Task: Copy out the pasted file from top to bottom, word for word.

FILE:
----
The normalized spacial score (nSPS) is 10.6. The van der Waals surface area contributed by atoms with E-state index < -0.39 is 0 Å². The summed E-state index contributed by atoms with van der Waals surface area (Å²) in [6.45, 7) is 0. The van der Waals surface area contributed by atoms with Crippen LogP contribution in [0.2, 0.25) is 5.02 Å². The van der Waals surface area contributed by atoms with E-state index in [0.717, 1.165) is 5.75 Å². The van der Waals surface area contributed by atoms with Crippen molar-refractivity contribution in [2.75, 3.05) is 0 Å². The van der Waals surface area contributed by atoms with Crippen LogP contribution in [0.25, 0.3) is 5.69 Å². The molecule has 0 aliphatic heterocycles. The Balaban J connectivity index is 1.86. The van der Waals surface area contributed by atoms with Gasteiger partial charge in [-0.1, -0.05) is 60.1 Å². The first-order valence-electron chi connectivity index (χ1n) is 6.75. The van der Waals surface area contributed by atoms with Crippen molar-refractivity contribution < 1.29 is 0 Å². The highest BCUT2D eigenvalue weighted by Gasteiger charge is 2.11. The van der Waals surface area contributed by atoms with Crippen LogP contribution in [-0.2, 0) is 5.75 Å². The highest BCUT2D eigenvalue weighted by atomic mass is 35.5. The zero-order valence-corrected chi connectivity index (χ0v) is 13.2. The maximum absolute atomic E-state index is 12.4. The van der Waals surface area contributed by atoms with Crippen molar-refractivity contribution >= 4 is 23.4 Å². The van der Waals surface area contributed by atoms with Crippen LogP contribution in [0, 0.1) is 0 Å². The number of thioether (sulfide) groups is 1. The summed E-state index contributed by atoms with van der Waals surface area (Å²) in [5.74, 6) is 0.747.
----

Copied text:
The normalized spacial score (nSPS) is 10.6. The van der Waals surface area contributed by atoms with E-state index < -0.39 is 0 Å². The summed E-state index contributed by atoms with van der Waals surface area (Å²) in [6.45, 7) is 0. The van der Waals surface area contributed by atoms with Crippen LogP contribution in [0.2, 0.25) is 5.02 Å². The van der Waals surface area contributed by atoms with E-state index in [0.717, 1.165) is 5.75 Å². The van der Waals surface area contributed by atoms with Crippen molar-refractivity contribution in [2.75, 3.05) is 0 Å². The van der Waals surface area contributed by atoms with Crippen LogP contribution in [0.25, 0.3) is 5.69 Å². The molecule has 0 aliphatic heterocycles. The Balaban J connectivity index is 1.86. The van der Waals surface area contributed by atoms with Gasteiger partial charge in [-0.1, -0.05) is 60.1 Å². The first-order valence-electron chi connectivity index (χ1n) is 6.75. The van der Waals surface area contributed by atoms with Crippen molar-refractivity contribution < 1.29 is 0 Å². The highest BCUT2D eigenvalue weighted by Gasteiger charge is 2.11. The van der Waals surface area contributed by atoms with Crippen LogP contribution in [-0.2, 0) is 5.75 Å². The highest BCUT2D eigenvalue weighted by atomic mass is 35.5. The zero-order valence-corrected chi connectivity index (χ0v) is 13.2. The maximum absolute atomic E-state index is 12.4. The van der Waals surface area contributed by atoms with Crippen molar-refractivity contribution >= 4 is 23.4 Å². The van der Waals surface area contributed by atoms with Crippen LogP contribution in [0, 0.1) is 0 Å². The number of thioether (sulfide) groups is 1. The summed E-state index contributed by atoms with van der Waals surface area (Å²) in [5.74, 6) is 0.747.